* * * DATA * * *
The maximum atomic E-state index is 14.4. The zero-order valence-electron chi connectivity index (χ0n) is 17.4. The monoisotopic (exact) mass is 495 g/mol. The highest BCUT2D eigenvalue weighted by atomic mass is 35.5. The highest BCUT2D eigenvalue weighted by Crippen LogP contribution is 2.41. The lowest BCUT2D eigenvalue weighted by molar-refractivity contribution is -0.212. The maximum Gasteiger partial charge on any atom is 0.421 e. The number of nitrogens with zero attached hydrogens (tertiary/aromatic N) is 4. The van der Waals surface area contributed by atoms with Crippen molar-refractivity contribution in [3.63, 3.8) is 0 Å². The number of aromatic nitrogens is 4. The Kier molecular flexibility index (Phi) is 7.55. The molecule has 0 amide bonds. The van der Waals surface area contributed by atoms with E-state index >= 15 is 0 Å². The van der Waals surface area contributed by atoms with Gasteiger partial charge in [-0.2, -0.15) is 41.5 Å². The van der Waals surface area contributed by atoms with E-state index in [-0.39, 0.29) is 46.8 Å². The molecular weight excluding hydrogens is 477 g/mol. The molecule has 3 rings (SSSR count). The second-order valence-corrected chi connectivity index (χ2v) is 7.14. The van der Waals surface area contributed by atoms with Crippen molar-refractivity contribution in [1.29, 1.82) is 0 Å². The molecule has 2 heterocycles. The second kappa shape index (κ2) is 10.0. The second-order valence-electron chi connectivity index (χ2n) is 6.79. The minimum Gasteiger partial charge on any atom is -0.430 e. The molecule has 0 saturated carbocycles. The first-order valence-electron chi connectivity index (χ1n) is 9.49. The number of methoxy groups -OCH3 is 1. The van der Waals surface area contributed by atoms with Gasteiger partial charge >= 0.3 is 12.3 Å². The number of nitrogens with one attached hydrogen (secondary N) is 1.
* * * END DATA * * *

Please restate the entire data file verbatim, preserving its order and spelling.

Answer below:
The maximum atomic E-state index is 14.4. The zero-order valence-electron chi connectivity index (χ0n) is 17.4. The monoisotopic (exact) mass is 495 g/mol. The highest BCUT2D eigenvalue weighted by atomic mass is 35.5. The highest BCUT2D eigenvalue weighted by Crippen LogP contribution is 2.41. The lowest BCUT2D eigenvalue weighted by molar-refractivity contribution is -0.212. The maximum Gasteiger partial charge on any atom is 0.421 e. The number of nitrogens with zero attached hydrogens (tertiary/aromatic N) is 4. The van der Waals surface area contributed by atoms with Crippen molar-refractivity contribution in [3.63, 3.8) is 0 Å². The number of aromatic nitrogens is 4. The Kier molecular flexibility index (Phi) is 7.55. The molecule has 0 amide bonds. The van der Waals surface area contributed by atoms with E-state index >= 15 is 0 Å². The van der Waals surface area contributed by atoms with Gasteiger partial charge in [-0.2, -0.15) is 41.5 Å². The van der Waals surface area contributed by atoms with E-state index in [-0.39, 0.29) is 46.8 Å². The molecular weight excluding hydrogens is 477 g/mol. The molecule has 3 rings (SSSR count). The second-order valence-corrected chi connectivity index (χ2v) is 7.14. The van der Waals surface area contributed by atoms with Crippen molar-refractivity contribution in [1.29, 1.82) is 0 Å². The molecule has 2 heterocycles. The second kappa shape index (κ2) is 10.0. The second-order valence-electron chi connectivity index (χ2n) is 6.79. The minimum Gasteiger partial charge on any atom is -0.430 e. The molecule has 0 saturated carbocycles. The first-order valence-electron chi connectivity index (χ1n) is 9.49. The number of methoxy groups -OCH3 is 1. The van der Waals surface area contributed by atoms with Gasteiger partial charge >= 0.3 is 12.3 Å². The number of nitrogens with one attached hydrogen (secondary N) is 1.